It was a raven that was sent out first from Noah’s ark to survey the flooded world, and it was a dove sent out later that brought back evidence of new growth in its beak (Gen 8 :61f.). In the Old Testament account of the Creation, the spirit of God hovers like a bird above the primeval sea, wafting with its wing-beat the breath of God into the slime from which the world was made (Gen 1:2).
So Pliny speaks of “that famous breath (spiritus) that generates the universe by fluctuating to and fro as in a kind of wonib”.10
It is much the same imagery that portrays the Holy Spirit fluttering down on the head of Jesus at his baptism (Matt 3:16), making him, too, a “Bar.jona”, “Son of a Dove” Another important example of the winged creature-fertility motif in the Old Testament is the idea of the cherubim.
The modern popular image of the cherub as a rosy-cheeked and under-clad infant with diminutive wings owes more to late artistic conceptions of post- biblical Jewish angelology than the Old Testament. There the cherub is pictured as a strange hybrid creature, having two, four or six wings (counting Isaiah’s “seraphim” as of the same order) and one, two or four heads, human and bestial.
Yahweh rides upon a cherub,
This last figure refers to the throne of Yahweh in the Holy of Holies of the Jerusalem temple where two cherubim stand on either side of an arched canopy 11 (“mercy—seat”) over the ark of the testimony (Exod 25: i7ff.).
The outstretched wings of the cherubim form Yahweh’s throne, and it is there that the god promises to meet Moses and his high priestly successors for oracular consultation. The cherubim are here exercising a protective function as they do in the Garden of Eden (Gen 3:24), scene of the primeval creation. Similarly, Ezekiel speaks of them as the “screening cherubim of the anointing” in God’s garden (28:1 3f.).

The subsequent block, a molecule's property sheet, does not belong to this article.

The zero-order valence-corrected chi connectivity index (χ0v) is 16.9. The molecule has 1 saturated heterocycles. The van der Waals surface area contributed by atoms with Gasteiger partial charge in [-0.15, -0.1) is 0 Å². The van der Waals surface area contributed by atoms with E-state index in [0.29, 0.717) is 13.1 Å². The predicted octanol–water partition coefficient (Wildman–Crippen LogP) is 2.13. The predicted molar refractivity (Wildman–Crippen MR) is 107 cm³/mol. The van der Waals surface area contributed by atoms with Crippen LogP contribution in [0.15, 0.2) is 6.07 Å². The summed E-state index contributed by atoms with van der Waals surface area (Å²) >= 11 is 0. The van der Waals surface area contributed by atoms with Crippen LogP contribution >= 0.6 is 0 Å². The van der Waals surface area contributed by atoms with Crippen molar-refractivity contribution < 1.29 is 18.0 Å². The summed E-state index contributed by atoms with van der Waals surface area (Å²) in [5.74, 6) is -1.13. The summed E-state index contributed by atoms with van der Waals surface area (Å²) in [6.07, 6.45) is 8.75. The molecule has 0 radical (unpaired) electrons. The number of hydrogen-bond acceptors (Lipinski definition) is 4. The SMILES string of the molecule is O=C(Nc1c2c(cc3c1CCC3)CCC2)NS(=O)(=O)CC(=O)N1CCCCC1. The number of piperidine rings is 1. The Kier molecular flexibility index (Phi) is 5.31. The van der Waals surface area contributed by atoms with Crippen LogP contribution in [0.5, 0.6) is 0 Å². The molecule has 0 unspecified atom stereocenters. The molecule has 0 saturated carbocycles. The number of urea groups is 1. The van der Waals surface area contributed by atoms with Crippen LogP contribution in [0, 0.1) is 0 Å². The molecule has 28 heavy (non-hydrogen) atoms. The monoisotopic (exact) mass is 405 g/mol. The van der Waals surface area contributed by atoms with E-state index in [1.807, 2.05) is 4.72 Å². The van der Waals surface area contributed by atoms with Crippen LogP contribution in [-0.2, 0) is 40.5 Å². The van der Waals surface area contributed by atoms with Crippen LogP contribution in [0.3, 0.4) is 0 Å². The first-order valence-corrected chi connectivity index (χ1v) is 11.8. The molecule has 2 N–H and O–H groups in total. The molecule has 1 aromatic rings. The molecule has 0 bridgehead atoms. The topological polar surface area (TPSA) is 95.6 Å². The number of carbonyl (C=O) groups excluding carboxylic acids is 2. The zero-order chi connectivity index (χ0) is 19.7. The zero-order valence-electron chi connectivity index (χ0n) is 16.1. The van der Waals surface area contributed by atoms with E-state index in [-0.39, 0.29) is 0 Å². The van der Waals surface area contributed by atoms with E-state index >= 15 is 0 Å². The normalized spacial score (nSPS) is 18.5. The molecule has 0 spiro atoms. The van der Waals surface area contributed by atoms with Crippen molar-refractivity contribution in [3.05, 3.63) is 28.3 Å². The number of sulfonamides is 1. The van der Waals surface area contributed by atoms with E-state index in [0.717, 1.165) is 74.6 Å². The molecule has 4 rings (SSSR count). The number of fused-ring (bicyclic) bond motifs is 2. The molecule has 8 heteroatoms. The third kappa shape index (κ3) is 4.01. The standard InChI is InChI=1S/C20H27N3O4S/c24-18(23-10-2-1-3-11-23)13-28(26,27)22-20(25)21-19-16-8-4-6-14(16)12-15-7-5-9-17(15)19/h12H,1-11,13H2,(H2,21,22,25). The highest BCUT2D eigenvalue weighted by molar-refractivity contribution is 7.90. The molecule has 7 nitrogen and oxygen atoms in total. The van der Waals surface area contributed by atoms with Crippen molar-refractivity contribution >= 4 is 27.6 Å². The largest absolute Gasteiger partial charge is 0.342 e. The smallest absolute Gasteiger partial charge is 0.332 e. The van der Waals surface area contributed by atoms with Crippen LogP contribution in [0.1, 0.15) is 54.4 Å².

In classical mythology the counterpart of the biblical cherubim are the griffins who guard a source of treasure near a cave called “the Earth’s Door-bolt”, the entrance into the womb of mother Earth.12 Like the cherub, the griffin is pictured bearing the god on its back, and drawing the chariot of the fertility goddess Aphrodite with her charioteer Eros.13
Ezekiel, and following him late Jewish mysticism, makes much of the cherubim and related chariot imagery. To the prophet, in some form of hallucinatory trance, they appear as grotesque apparitions in a storm, surrounded by flashes of lightning and roars of thunder (Ezek 1:4,24). They move not only on outstretched wings but with whirling, eye—studded wheels, having in them the “spirit of life”, and they bear the glory of Yahweh from the Temple porch (chs. i, io). Above their heads is a canopy and beneath it their wings are spread, two for flying and two to cover their bodies (Ezek i:6, 23).
mushroom imagery is here dramatically evident. The prophet sees the
Amanita muscaria, its glowing red cap studded with the white flakes
of the broken pellicle from the volva. In this skin lies the
hallucinatory drug, one of whose properties is to enhance the
perceptive faculties, making colors brighter and objects far larger
or smaller than their real size.14
Pliny described them as “not longer than a man’s
finger, occasionally curved like a sickle, with the thickness of a
man’s thumb”.16 The name had another reference in the ancient world,
however. The Acadian botanists use the same Semitic word for Carob
to describe the Sumerian “Seed—of—life” plant, the mushroom.17